King Edward the Confessor
While not a warrior or conqueror, Edward the Confessor was certainly a compelling figure in the eleventh century. The unique circumstances of his life and death led to the Norman invasion which is often rated as the most significant event in English history. He was born c. 1003, the son of King Ethelred (the Unready) and Emma, daughter of Duke Richard of Normandy. After his father's death, Edward and his brother Alfred went to live in Normandy among his mother's relatives. It was here that he developed an outlook on religious practice and organization that differed from his home country. Edward was finally invited to rule in 1042 after the death of his half brother Harthacanut. He took the throne beholden to the powerful Godwin, Earl of Wessex, who years before had a role in the murder of Edward's brother, Alfred. Throughout his reign he tried to check the growing power of the earl and his numerous sons, but was apparently forced into a marriage with Godwin's young daughter Edith. It was a childless marriage, the nature of which is still a source of speculation. In 1051, conflict with the Godwins over appointments and the treatment of royal guests escalated to such a degree that the Earl and his sons were exiled from the kingdom. Edward's triumph over the family was brief. A year later, with Godwin and his men encamped in London and his own army wavering, Edward was forced to restore the family to their lands. After Godwin's death in 1053, the aging Edward left more and more of the kingdom's administrative duties to Godwin's son Harold, but nonetheless encouraged his earls to strongly deal with threats from Scotland and Wales.
He died in January of 1066, and was buried in the still unfinished Westminster Abbey, a project that he had begun over twenty years earlier. He was eventually canonized, the only English king so honored.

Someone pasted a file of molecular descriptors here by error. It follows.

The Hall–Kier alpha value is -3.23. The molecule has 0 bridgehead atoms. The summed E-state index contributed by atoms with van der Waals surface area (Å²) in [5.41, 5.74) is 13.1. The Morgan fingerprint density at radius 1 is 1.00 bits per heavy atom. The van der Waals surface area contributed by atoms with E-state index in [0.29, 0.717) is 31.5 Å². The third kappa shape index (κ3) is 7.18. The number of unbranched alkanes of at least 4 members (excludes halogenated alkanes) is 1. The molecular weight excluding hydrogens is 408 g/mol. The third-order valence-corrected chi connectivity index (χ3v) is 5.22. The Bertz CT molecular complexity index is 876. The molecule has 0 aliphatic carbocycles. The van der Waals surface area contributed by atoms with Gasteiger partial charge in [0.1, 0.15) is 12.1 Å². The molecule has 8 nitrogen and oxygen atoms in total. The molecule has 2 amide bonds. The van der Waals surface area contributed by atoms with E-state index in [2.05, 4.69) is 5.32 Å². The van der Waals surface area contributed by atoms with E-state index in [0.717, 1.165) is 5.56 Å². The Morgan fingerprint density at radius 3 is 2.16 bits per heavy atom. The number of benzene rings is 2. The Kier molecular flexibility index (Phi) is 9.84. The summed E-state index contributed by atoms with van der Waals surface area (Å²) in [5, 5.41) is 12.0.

As far as my googling skills could turn up, no manufacturer markets an Edward the Confessor figure in 28mm (or any other scale). Edward was often described as a tall, fit man with a prominent white beard. The figure pictured above is an Anglo-Saxon king from Black Tree Designs. His guard is a mix of Gripping Beast metals and Conquest Games Normans with Dane axes.
Use in SAGA:
Edward is not exactly a character that the average gamer is clamoring to play. He was not a warrior, and England had little direct threat during his reign with occasional raids from her neighbors. In fact, with little to fear from overseas invaders, Edward ordered much of his navy scrapped, lowering taxes in the process. However, with the three principal belligerents from 1066 (Harold, Harald and William) already depicted in SAGA, it is natural to find a place for Edward.
One could use generic Anglo-Saxon or Anglo-Dane king as Edward, and give him typical Warlord rules. For a more customizable character, I used two of the Charlemagne traits from The Raven's Shadow, along with a modified two SAGA dice rule. It should be acceptable in terms of game balance and if anything, Edward is nerfed a bit like my previous custom characters.
Elderly: Taking the throne at the advanced (Medieval) age of 40, Edward generates only 3 Attack Dice In combat, rather than the 5 usually granted to Warlords. He may not voluntarily engage the enemy in melee, and is not subject to the Warlord's Pride rule. He may not use the side by side rule.
Blessed: Although Edward only generates two SAGA Dice, his piety and devotion guide and reward him. Therefore, as long as he is on the table, one SAGA Dice can be re-rolled per turn. This must be done during the Orders Phase.
Household: At the start of the game, one unit of four Housecarls may be designated as his royal guard. The armour value of these household troops is increased to 6. Its role being that of the king’s bodyguard, if this unit starts the Activation Phase of its controlling player more than M away from Edward, it takes two FATIGUES.
PDF Download of Edward's Character Card
The predominant view of Edward has long been that of a saintly and slightly withdrawn king who cared little for earthly matters, aside from hunting. For a nuanced view of King Edward, check out Alfred Duggan's The Cunning of the Dove. Decidedly pro-Norman and anti-Godwin, Duggan's pre-1066 England is withering under fractious rule by incompetent and jealous earls. King Edward is genuinely devout and celibate, who, as the book's title implies, subtly tried to insure that his successor will be one who will reform the church and centralize authority.
Edward the Confessor also plays a prominent role in Julian Rathbone's The Last English King. Here he is not so celibate, in a not-that-there's-anything-wrong-with-that depiction. This Edward is also more petulant and selfish, and lacking the foresight to see the damage that his death will bring to England. It's also a very thought provoking book about the basis of power and authority, along with some intentionally sly anachronisms.
Up next will be a look at Edward's brother in law and immediate successor, Harold Godwinson.